Only when those forces were sufficient, could they divert the remaining forces to ground support operations for Barbarossa. On 21 June 1941, it possessed a balanced fleet of 53 Squadrons. On the 22 June, there was 82 bombers in service. Total strength amounted to 380 aircraft. Only 30 of the Romanian fighters were Bf 109s, of the E model. However, this small force did not remain inferior in numbers for along. Despite a weak inter-war economy, the aircraft industry was run efficiently, they were able to produce some capable aircraft. Unlike the army that stagnated, it was able to garner the cream of the Romanian officer corps. With the right support and modern equipment, it was able to grow in number and match its enemies in quality. In air defence and ground support operations it performed well, but failed in strategic bomber and naval operations owing to a lack of doctrine. Within a few weeks of Barbarossa beginning, it was able to put up 1,061 aircraft, including 400 trainers; the modern combat aircraft were focused into one unified Air Combat Command, or GAL, while the obsolete types were given the Romanian Fourth Army, operating under the German Army Group South.
Since 1935, Soviet military aviation had been divided between the navy. The VVS KA had been split into four different organisations owing to faulty conclusions drawn from the Winter War. Owing to a lack of coordination in close support operations with the Red Army, the entire VVS KA was subordinated to the field armies; the existence of too many different branches under separate commands in Soviet air power caused coordination problems. Most Soviet bomber units could not coordinate with fighter aviation they did not have fighter escort for long periods; the total strength of the VVS amounted to 61 divisions. Five brigades were included; the Front Air Forces were divided into Districts and the home defence, the PVO. This element had 40.5 per cent of the Soviet air strength. The Army Air Forces comprised 43.7 per cent of the VVS' strength. The liaison squadrons were a collection of individual squadrons assigned to different army corps of the ground army, they comprised only 2.3 per cent. The Soviet order of battle: Bergström, Christer.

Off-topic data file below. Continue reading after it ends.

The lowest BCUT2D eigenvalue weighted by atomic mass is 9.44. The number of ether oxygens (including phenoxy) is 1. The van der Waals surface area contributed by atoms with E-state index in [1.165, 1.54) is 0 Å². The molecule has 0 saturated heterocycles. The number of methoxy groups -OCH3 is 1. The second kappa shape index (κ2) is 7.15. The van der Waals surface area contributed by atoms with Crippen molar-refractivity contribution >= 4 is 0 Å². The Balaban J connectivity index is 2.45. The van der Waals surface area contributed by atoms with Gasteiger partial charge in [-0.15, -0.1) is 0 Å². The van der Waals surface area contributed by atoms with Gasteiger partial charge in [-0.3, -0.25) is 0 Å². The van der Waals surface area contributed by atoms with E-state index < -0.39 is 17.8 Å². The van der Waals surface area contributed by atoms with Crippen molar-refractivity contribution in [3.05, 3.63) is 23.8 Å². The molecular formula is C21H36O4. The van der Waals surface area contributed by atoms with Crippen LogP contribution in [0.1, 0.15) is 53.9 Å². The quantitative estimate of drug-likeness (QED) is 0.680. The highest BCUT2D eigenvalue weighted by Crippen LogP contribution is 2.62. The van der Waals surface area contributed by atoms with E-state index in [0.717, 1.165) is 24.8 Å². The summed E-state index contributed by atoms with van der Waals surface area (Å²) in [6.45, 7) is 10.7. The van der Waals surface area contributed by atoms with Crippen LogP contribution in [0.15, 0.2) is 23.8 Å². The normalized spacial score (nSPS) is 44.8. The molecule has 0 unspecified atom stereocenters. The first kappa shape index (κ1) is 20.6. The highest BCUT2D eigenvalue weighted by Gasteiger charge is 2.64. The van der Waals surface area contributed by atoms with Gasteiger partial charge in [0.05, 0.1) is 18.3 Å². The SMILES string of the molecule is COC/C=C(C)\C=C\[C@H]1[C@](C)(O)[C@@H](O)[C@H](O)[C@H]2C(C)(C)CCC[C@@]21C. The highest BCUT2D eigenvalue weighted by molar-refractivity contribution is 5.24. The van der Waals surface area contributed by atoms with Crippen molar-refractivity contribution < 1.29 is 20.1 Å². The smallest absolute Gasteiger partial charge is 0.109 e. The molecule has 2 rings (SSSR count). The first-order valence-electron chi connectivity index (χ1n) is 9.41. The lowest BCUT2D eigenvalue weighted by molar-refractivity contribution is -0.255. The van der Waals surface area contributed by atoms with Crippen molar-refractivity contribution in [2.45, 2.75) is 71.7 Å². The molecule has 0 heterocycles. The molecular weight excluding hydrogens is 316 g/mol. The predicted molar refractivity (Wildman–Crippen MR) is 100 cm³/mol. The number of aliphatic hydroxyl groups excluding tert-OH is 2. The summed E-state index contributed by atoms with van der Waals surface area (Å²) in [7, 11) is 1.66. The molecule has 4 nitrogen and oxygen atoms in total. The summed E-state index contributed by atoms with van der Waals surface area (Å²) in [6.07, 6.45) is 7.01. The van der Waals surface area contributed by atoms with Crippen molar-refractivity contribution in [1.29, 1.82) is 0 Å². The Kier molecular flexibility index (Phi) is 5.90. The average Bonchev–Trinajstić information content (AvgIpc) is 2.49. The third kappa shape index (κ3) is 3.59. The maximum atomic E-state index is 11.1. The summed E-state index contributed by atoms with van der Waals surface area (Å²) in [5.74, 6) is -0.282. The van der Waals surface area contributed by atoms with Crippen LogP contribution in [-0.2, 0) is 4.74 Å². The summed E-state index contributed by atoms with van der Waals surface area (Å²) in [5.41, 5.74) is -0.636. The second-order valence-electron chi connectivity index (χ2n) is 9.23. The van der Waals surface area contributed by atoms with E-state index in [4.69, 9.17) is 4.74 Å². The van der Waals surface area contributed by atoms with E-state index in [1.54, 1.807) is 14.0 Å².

Barbarossa - The Air Battle: July–December 1941, London: Chevron/Ian Allan, 2007. ISBN 978-1-85780-270-2. Plocher, Hermann; the German Air Force versus Russia, 1941. United States Air Force Studies, Washington, 1968. ISBN 978-0-405-00044-7 Plocher, Hermann; the German Air Force versus Russia, 1942. United States Air Force Studies, Washington, 1968. ISBN 978-0-405-00045-4 Statiev, Alexander. Antonescu's Eagles against Stalin's Falcons: The Romanian Air Force, 1920-1941, in'The Journal of Military History', Volume 66, No. 4, pp. 1085–1113 Gla